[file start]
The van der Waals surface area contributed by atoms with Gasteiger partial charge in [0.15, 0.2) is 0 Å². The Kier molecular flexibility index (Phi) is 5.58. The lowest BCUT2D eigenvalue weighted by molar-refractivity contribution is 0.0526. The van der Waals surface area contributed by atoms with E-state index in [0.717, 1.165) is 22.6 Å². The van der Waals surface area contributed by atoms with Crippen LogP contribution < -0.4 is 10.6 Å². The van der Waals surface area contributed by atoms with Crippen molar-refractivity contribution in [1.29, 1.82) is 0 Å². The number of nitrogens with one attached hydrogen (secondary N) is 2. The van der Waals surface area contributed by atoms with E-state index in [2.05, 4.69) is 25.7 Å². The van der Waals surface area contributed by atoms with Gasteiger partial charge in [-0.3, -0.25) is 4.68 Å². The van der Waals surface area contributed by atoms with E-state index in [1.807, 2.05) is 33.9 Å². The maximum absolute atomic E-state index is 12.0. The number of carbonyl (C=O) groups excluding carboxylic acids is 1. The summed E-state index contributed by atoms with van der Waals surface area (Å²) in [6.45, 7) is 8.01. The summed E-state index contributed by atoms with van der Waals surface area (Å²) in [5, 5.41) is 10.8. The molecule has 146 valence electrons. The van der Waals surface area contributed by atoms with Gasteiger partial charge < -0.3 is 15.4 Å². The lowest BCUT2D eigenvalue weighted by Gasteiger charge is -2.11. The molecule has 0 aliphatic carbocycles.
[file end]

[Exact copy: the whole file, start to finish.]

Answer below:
The van der Waals surface area contributed by atoms with Gasteiger partial charge in [0.15, 0.2) is 0 Å². The Kier molecular flexibility index (Phi) is 5.58. The lowest BCUT2D eigenvalue weighted by molar-refractivity contribution is 0.0526. The van der Waals surface area contributed by atoms with E-state index in [0.717, 1.165) is 22.6 Å². The van der Waals surface area contributed by atoms with Crippen LogP contribution < -0.4 is 10.6 Å². The van der Waals surface area contributed by atoms with Crippen molar-refractivity contribution in [1.29, 1.82) is 0 Å². The number of nitrogens with one attached hydrogen (secondary N) is 2. The van der Waals surface area contributed by atoms with E-state index in [2.05, 4.69) is 25.7 Å². The van der Waals surface area contributed by atoms with Gasteiger partial charge in [-0.3, -0.25) is 4.68 Å². The van der Waals surface area contributed by atoms with E-state index in [1.807, 2.05) is 33.9 Å². The maximum absolute atomic E-state index is 12.0. The number of carbonyl (C=O) groups excluding carboxylic acids is 1. The summed E-state index contributed by atoms with van der Waals surface area (Å²) in [6.45, 7) is 8.01. The summed E-state index contributed by atoms with van der Waals surface area (Å²) in [5, 5.41) is 10.8. The molecule has 146 valence electrons. The van der Waals surface area contributed by atoms with Gasteiger partial charge < -0.3 is 15.4 Å². The lowest BCUT2D eigenvalue weighted by Gasteiger charge is -2.11. The molecule has 0 aliphatic carbocycles.